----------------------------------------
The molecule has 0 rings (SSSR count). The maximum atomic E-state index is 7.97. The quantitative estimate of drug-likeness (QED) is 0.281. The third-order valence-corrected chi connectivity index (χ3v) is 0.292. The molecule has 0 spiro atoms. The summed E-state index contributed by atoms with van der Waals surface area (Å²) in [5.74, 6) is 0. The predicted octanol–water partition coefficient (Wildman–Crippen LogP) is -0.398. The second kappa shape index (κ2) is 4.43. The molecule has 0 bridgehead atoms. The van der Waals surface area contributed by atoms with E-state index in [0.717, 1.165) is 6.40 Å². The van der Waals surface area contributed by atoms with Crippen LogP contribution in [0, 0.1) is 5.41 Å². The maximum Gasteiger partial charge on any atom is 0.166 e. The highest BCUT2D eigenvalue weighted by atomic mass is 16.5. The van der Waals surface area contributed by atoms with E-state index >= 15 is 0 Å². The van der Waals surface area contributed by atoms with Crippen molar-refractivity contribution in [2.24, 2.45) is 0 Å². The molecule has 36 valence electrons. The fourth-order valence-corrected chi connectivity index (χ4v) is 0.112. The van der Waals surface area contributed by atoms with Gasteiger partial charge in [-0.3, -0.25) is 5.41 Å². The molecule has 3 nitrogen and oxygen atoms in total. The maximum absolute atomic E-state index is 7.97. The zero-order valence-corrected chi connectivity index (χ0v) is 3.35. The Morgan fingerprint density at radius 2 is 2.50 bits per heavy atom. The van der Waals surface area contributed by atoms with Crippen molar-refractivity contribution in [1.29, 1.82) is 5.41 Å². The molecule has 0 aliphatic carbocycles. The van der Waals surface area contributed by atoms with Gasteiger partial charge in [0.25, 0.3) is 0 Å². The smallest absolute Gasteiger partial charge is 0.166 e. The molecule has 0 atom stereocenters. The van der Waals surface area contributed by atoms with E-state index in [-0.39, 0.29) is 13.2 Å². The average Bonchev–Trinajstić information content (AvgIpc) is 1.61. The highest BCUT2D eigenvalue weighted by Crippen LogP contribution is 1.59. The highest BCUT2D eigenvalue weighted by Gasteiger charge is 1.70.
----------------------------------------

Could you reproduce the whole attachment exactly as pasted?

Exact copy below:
The molecule has 0 rings (SSSR count). The maximum atomic E-state index is 7.97. The quantitative estimate of drug-likeness (QED) is 0.281. The third-order valence-corrected chi connectivity index (χ3v) is 0.292. The molecule has 0 spiro atoms. The summed E-state index contributed by atoms with van der Waals surface area (Å²) in [5.74, 6) is 0. The predicted octanol–water partition coefficient (Wildman–Crippen LogP) is -0.398. The second kappa shape index (κ2) is 4.43. The molecule has 0 bridgehead atoms. The van der Waals surface area contributed by atoms with E-state index in [0.717, 1.165) is 6.40 Å². The van der Waals surface area contributed by atoms with Crippen LogP contribution in [0, 0.1) is 5.41 Å². The maximum Gasteiger partial charge on any atom is 0.166 e. The highest BCUT2D eigenvalue weighted by atomic mass is 16.5. The van der Waals surface area contributed by atoms with E-state index >= 15 is 0 Å². The van der Waals surface area contributed by atoms with Crippen molar-refractivity contribution in [2.24, 2.45) is 0 Å². The molecule has 36 valence electrons. The fourth-order valence-corrected chi connectivity index (χ4v) is 0.112. The van der Waals surface area contributed by atoms with Gasteiger partial charge in [-0.3, -0.25) is 5.41 Å². The molecule has 3 nitrogen and oxygen atoms in total. The maximum absolute atomic E-state index is 7.97. The zero-order valence-corrected chi connectivity index (χ0v) is 3.35. The Morgan fingerprint density at radius 2 is 2.50 bits per heavy atom. The van der Waals surface area contributed by atoms with Crippen molar-refractivity contribution in [1.29, 1.82) is 5.41 Å². The molecule has 0 aliphatic carbocycles. The van der Waals surface area contributed by atoms with Gasteiger partial charge in [0.25, 0.3) is 0 Å². The smallest absolute Gasteiger partial charge is 0.166 e. The molecule has 0 atom stereocenters. The van der Waals surface area contributed by atoms with E-state index in [-0.39, 0.29) is 13.2 Å². The average Bonchev–Trinajstić information content (AvgIpc) is 1.61. The highest BCUT2D eigenvalue weighted by Crippen LogP contribution is 1.59. The highest BCUT2D eigenvalue weighted by Gasteiger charge is 1.70.